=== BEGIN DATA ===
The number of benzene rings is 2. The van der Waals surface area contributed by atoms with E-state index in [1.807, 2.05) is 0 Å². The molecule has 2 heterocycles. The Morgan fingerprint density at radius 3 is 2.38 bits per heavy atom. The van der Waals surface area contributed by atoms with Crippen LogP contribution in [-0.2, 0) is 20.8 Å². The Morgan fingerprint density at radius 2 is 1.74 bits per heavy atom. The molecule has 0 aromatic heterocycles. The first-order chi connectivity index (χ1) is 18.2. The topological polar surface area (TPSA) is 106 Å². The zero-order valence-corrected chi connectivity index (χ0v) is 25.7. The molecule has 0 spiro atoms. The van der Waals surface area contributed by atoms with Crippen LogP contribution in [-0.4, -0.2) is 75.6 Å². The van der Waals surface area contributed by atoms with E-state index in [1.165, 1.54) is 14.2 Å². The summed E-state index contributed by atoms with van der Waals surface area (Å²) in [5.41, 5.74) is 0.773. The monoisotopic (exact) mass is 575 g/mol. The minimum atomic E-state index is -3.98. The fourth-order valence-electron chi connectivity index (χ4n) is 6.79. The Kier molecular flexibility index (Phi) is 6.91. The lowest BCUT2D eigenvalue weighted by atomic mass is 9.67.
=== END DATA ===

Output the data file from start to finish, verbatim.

The number of benzene rings is 2. The van der Waals surface area contributed by atoms with E-state index in [1.807, 2.05) is 0 Å². The molecule has 2 heterocycles. The Morgan fingerprint density at radius 3 is 2.38 bits per heavy atom. The van der Waals surface area contributed by atoms with Crippen LogP contribution in [-0.2, 0) is 20.8 Å². The Morgan fingerprint density at radius 2 is 1.74 bits per heavy atom. The molecule has 0 aromatic heterocycles. The first-order chi connectivity index (χ1) is 18.2. The topological polar surface area (TPSA) is 106 Å². The zero-order valence-corrected chi connectivity index (χ0v) is 25.7. The molecule has 0 spiro atoms. The van der Waals surface area contributed by atoms with Crippen LogP contribution in [-0.4, -0.2) is 75.6 Å². The van der Waals surface area contributed by atoms with E-state index in [1.165, 1.54) is 14.2 Å². The summed E-state index contributed by atoms with van der Waals surface area (Å²) in [5.41, 5.74) is 0.773. The monoisotopic (exact) mass is 575 g/mol. The minimum atomic E-state index is -3.98. The fourth-order valence-electron chi connectivity index (χ4n) is 6.79. The Kier molecular flexibility index (Phi) is 6.91. The lowest BCUT2D eigenvalue weighted by atomic mass is 9.67.